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How to Get Tax Breaks for Helping Relatives [2021 Tax Write-Off Update]

Published on: Apr 11 2021
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It is common for family members to help other family members, financially.

It is also common for these families to leave money on the table by not taking all the tax breaks they could from these situations.

Often, adult children provide financial or other support for their parents, though other situations do arise.

Sometimes, the help is extended for a brief period, and other times it is for an extended stretch.

The adult child might provide financial assistance so the parent can receive in-home services. The services could be basic housekeeping and meal preparation.

The services might include nursing or other medical services. Or the adult child could pay for at least some of the cost of the parent residing at an assisted living or similar residence.

Other times, the adult child or other family member personally provides care for an older relative, either in the caregiver’s home or the home of the cared-for person.

The caregiver might pay some or all of the costs or might only provide personal services while the cared-for person pays for food, utilities and other expenses.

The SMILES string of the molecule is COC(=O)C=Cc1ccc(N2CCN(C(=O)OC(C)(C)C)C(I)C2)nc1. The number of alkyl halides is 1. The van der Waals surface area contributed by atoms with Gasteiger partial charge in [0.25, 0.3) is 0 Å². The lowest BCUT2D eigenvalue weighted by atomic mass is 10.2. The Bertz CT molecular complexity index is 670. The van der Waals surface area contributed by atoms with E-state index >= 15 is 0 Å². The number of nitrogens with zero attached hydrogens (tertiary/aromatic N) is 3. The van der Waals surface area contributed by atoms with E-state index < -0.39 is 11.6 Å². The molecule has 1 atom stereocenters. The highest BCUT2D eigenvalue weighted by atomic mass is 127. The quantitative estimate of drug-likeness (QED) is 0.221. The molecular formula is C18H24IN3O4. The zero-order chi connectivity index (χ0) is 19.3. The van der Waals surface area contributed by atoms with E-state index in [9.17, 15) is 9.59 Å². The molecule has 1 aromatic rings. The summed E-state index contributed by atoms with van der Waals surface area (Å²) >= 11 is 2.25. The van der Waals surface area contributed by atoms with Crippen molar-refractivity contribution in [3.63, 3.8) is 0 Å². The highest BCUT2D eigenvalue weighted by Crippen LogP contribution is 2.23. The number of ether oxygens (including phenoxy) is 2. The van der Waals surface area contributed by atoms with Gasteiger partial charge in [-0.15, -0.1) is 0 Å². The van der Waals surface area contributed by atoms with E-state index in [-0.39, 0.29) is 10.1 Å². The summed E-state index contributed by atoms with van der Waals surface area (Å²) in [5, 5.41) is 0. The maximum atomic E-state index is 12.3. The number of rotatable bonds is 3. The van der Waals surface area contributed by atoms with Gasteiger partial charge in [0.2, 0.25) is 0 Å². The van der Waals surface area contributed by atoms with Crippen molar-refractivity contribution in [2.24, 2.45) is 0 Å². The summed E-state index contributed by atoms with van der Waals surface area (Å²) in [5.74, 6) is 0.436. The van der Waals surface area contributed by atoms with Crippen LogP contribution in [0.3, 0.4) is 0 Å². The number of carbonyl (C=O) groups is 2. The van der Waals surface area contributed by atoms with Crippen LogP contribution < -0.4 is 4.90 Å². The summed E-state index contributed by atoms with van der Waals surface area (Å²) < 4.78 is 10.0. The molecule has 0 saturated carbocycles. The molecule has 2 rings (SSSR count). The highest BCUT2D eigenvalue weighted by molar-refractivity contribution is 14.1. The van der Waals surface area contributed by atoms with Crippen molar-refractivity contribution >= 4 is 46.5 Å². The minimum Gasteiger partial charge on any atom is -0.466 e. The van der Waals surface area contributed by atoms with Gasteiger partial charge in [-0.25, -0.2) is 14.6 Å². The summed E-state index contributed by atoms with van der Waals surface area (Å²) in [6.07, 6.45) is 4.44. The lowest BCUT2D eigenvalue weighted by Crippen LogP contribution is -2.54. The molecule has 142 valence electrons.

There are financial and tax consequences to each form of care.

Families should pay attention to the details and rules partly to ensure they receive maximum tax benefits and partly so each family member will feel he or she is treated fairly.

The first step is to determine if the cared-for person qualifies as a dependent on the caregiver’s tax return.

The Tax Cuts and Jobs Act enacted in 2017 eliminated the personal and dependent exemption amounts.

But when the cared-for person qualifies as a dependent, the caregiver might be able to deduct the cared-for person’s medical expenses and take other tax breaks.

Suppose “Max Profits” is helping his mother, “Minnie.”

Max can claim Minnie as a dependent if several tests are met. First, Minnie’s gross income for 2020 must be less than $4,300.

Social Security benefits and tax-exempt interest generally are not included in the income test.